I have seen in a number of places that Fi types are more 'moral' than other types. Ti types therefore 'not as moral.' However, to me, this is a misnomer and a gross oversimplification.
Why? Because when different people clash with respect to ethics and morals, it is not usually because one side 'has morals' and the other 'does not.' It is often because different groups of people buy into different ethical systems. Imagine a fundamentalist Christian and a utilitarian arguing about pornography. To the Christian, the utilitarian is a 'pervert.' To the utilitarian, the fundamentalist Christian is 'narrow.' But this debate is not really about which side is trying to be ethical and which one isn't. It is a clash about what ethical system each side belongs to and its inherent beliefs - to both sides, the other side is 'not ethical.' Now consider all of the different ethical systems and how different their ideologies are. Arguments like this must happen all the time, and therefore it is not normally about one side 'trying to be ethical' and the other 'not.'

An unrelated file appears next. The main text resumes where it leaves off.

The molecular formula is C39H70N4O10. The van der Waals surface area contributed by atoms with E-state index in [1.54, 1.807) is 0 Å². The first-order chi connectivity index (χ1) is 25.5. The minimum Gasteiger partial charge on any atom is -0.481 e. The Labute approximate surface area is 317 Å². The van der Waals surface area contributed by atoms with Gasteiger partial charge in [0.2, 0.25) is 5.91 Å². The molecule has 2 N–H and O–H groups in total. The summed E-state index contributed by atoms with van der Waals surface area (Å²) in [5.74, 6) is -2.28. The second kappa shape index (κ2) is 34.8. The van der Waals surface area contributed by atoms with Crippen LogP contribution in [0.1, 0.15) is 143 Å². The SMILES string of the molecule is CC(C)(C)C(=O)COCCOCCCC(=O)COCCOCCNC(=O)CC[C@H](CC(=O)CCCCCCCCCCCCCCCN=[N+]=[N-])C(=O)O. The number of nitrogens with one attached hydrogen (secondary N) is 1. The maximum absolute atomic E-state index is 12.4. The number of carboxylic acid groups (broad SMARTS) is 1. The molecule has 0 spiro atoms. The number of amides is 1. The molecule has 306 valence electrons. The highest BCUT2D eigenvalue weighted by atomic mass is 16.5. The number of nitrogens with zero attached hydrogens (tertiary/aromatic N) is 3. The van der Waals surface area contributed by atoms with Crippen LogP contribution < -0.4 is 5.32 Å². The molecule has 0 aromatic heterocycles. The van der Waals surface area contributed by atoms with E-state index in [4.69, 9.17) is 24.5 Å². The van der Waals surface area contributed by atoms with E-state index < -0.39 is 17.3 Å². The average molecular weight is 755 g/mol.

Also, the theory almost assumes that if you don't buy into ethical principles, you are something logical like Daniel Dennett or Richard Dawkins - i.e., 'The Selfish Gene.' The problem is that people who don't buy into ethical principles at all are usually not operating purely by 'objectivity', 'logic,' 'rationality,' etc. It is usually issues of self-interest that turn people away from moral behaviour. E.g., "Why should I give to charity when I only lose money and there is nothing in it for me." I'd say that is what happens all the time and the person is not operating on principles of logic and objectivity, but rather pure self-interest.
I'd therefore say that equating types with ethical behaviour the way the theory does is wrong. It is more a matter of which ethical systems each type is likely to belong to, and which types operate purely out of self-interest over the others - and I would assume that operating on self-interest is not simply based on principles of logic and objectivity.
Therefore, this part of the theory has to either be left out or redone.
Would you agree?